Pervious paving is suitable for gentle inclines that slope no more than 1 foot over a horizontal distance of 20 feet. Though a small-scale paver or grid-system project like a pervious walkway or patio might be a DIY job, you’ll likely need professional design help for a driveway, where soil is heavy with clay or freezes deeply, or if the job is tied into a building permit. Pervious concrete (shown) and asphalt (which cost 20 percent more than their conventional counterparts) always require professional installation.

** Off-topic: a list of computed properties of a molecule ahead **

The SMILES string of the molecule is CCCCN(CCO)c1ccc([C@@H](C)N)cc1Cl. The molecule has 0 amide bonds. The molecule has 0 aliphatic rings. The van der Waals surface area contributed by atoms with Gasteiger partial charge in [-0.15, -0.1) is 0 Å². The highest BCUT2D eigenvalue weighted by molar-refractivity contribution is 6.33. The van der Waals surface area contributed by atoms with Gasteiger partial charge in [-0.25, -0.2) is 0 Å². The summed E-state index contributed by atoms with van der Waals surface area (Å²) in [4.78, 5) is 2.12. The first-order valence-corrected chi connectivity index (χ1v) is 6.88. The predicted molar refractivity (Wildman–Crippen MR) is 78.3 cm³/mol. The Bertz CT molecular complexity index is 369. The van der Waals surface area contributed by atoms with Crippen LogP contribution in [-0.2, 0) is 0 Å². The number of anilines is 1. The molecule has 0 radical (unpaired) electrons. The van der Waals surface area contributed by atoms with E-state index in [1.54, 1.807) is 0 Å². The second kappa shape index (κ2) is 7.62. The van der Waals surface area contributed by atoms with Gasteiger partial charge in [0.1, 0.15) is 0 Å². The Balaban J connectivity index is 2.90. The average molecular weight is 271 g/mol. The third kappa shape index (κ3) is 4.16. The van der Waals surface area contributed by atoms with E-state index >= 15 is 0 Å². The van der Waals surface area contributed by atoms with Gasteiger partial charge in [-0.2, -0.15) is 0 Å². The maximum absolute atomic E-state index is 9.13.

Plastic-grid systems are the most DIY-friendly, requiring a gravel base layer of only 2 to 6 inches, compared with about a foot for the other systems. The base can be tamped with a plate compactor, which you can rent; the material is simply rolled out and pinned down along the edges; and spaces are filled with decorative gravel or sand, plus grass seed, if you like.